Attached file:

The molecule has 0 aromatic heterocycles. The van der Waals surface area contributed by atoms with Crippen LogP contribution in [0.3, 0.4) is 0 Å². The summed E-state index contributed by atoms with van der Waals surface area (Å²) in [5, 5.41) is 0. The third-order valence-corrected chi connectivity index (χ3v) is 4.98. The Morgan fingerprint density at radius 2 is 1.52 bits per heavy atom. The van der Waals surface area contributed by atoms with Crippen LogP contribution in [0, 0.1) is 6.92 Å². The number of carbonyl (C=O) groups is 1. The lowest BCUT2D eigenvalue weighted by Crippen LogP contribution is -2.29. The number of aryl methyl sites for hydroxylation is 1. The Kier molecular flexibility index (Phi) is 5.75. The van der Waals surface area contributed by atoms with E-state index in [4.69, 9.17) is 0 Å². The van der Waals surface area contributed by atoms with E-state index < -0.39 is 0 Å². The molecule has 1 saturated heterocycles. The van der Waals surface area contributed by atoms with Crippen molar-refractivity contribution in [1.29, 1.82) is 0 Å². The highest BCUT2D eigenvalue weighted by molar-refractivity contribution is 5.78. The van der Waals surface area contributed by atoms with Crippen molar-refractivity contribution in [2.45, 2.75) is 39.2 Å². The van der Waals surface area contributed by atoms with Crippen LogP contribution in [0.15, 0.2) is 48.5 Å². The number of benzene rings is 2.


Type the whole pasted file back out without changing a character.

The molecule has 0 aromatic heterocycles. The van der Waals surface area contributed by atoms with Crippen LogP contribution in [0.3, 0.4) is 0 Å². The summed E-state index contributed by atoms with van der Waals surface area (Å²) in [5, 5.41) is 0. The third-order valence-corrected chi connectivity index (χ3v) is 4.98. The Morgan fingerprint density at radius 2 is 1.52 bits per heavy atom. The van der Waals surface area contributed by atoms with Crippen LogP contribution in [0, 0.1) is 6.92 Å². The number of carbonyl (C=O) groups is 1. The lowest BCUT2D eigenvalue weighted by Crippen LogP contribution is -2.29. The number of aryl methyl sites for hydroxylation is 1. The Kier molecular flexibility index (Phi) is 5.75. The van der Waals surface area contributed by atoms with E-state index in [4.69, 9.17) is 0 Å². The van der Waals surface area contributed by atoms with E-state index < -0.39 is 0 Å². The molecule has 1 saturated heterocycles. The van der Waals surface area contributed by atoms with Crippen molar-refractivity contribution in [1.29, 1.82) is 0 Å². The highest BCUT2D eigenvalue weighted by molar-refractivity contribution is 5.78. The van der Waals surface area contributed by atoms with Crippen molar-refractivity contribution in [2.45, 2.75) is 39.2 Å². The van der Waals surface area contributed by atoms with Crippen LogP contribution in [0.15, 0.2) is 48.5 Å². The number of benzene rings is 2.